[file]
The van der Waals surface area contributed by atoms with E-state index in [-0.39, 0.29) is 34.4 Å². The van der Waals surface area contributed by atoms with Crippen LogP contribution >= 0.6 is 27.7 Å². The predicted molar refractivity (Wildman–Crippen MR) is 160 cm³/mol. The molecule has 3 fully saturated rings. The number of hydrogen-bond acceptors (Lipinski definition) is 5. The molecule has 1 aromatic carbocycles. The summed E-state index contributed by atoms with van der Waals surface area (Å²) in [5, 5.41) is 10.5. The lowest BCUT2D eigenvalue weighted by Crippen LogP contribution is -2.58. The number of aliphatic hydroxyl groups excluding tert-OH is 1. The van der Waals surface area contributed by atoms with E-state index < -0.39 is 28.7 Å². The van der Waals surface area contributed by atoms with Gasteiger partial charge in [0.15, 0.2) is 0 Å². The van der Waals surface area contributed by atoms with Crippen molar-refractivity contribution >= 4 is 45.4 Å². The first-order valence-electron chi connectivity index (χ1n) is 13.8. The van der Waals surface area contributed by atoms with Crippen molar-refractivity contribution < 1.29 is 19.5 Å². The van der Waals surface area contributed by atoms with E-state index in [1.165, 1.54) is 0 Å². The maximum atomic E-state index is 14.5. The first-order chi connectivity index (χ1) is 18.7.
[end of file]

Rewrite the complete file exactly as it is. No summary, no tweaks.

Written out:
The van der Waals surface area contributed by atoms with E-state index in [-0.39, 0.29) is 34.4 Å². The van der Waals surface area contributed by atoms with Crippen LogP contribution >= 0.6 is 27.7 Å². The predicted molar refractivity (Wildman–Crippen MR) is 160 cm³/mol. The molecule has 3 fully saturated rings. The number of hydrogen-bond acceptors (Lipinski definition) is 5. The molecule has 1 aromatic carbocycles. The summed E-state index contributed by atoms with van der Waals surface area (Å²) in [5, 5.41) is 10.5. The lowest BCUT2D eigenvalue weighted by Crippen LogP contribution is -2.58. The number of aliphatic hydroxyl groups excluding tert-OH is 1. The van der Waals surface area contributed by atoms with E-state index < -0.39 is 28.7 Å². The van der Waals surface area contributed by atoms with Gasteiger partial charge in [0.15, 0.2) is 0 Å². The van der Waals surface area contributed by atoms with Crippen molar-refractivity contribution >= 4 is 45.4 Å². The first-order valence-electron chi connectivity index (χ1n) is 13.8. The van der Waals surface area contributed by atoms with Crippen molar-refractivity contribution < 1.29 is 19.5 Å². The van der Waals surface area contributed by atoms with E-state index in [1.165, 1.54) is 0 Å². The maximum atomic E-state index is 14.5. The first-order chi connectivity index (χ1) is 18.7.